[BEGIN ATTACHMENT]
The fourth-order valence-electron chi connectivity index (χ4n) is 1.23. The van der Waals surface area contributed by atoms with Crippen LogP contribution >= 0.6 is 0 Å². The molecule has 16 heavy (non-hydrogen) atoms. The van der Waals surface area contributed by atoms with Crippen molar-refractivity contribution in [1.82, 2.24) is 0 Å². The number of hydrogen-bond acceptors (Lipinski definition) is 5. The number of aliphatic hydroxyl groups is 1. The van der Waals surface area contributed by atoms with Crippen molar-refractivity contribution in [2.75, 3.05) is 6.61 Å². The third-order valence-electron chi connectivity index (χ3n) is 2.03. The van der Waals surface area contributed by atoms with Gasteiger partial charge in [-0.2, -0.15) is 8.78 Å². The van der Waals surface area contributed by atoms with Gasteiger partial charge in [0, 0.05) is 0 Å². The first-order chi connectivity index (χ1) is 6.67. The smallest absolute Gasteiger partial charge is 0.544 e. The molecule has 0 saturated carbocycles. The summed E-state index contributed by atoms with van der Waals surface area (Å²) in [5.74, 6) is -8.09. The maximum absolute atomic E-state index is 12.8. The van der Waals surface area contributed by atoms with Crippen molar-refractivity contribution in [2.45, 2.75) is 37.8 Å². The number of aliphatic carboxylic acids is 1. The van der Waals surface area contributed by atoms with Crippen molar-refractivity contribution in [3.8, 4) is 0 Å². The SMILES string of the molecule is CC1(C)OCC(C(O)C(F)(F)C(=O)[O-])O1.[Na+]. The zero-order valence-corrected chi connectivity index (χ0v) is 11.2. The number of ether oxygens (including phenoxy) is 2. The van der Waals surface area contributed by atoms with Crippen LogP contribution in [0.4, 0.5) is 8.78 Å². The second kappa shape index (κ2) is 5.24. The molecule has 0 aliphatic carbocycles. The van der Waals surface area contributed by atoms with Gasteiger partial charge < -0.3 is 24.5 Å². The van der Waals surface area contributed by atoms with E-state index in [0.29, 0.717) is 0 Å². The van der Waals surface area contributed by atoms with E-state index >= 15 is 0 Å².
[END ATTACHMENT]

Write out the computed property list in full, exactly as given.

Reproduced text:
The fourth-order valence-electron chi connectivity index (χ4n) is 1.23. The van der Waals surface area contributed by atoms with Crippen LogP contribution >= 0.6 is 0 Å². The molecule has 16 heavy (non-hydrogen) atoms. The van der Waals surface area contributed by atoms with Crippen molar-refractivity contribution in [1.82, 2.24) is 0 Å². The number of hydrogen-bond acceptors (Lipinski definition) is 5. The number of aliphatic hydroxyl groups is 1. The van der Waals surface area contributed by atoms with Crippen molar-refractivity contribution in [2.75, 3.05) is 6.61 Å². The third-order valence-electron chi connectivity index (χ3n) is 2.03. The van der Waals surface area contributed by atoms with Gasteiger partial charge in [-0.2, -0.15) is 8.78 Å². The van der Waals surface area contributed by atoms with Gasteiger partial charge in [0, 0.05) is 0 Å². The first-order chi connectivity index (χ1) is 6.67. The smallest absolute Gasteiger partial charge is 0.544 e. The molecule has 0 saturated carbocycles. The summed E-state index contributed by atoms with van der Waals surface area (Å²) in [5.74, 6) is -8.09. The maximum absolute atomic E-state index is 12.8. The van der Waals surface area contributed by atoms with Crippen molar-refractivity contribution in [2.45, 2.75) is 37.8 Å². The number of aliphatic carboxylic acids is 1. The van der Waals surface area contributed by atoms with Crippen molar-refractivity contribution in [3.8, 4) is 0 Å². The SMILES string of the molecule is CC1(C)OCC(C(O)C(F)(F)C(=O)[O-])O1.[Na+]. The zero-order valence-corrected chi connectivity index (χ0v) is 11.2. The number of ether oxygens (including phenoxy) is 2. The van der Waals surface area contributed by atoms with Crippen LogP contribution in [0.4, 0.5) is 8.78 Å². The second kappa shape index (κ2) is 5.24. The molecule has 0 aliphatic carbocycles. The van der Waals surface area contributed by atoms with Gasteiger partial charge < -0.3 is 24.5 Å². The van der Waals surface area contributed by atoms with E-state index in [0.29, 0.717) is 0 Å². The van der Waals surface area contributed by atoms with E-state index >= 15 is 0 Å².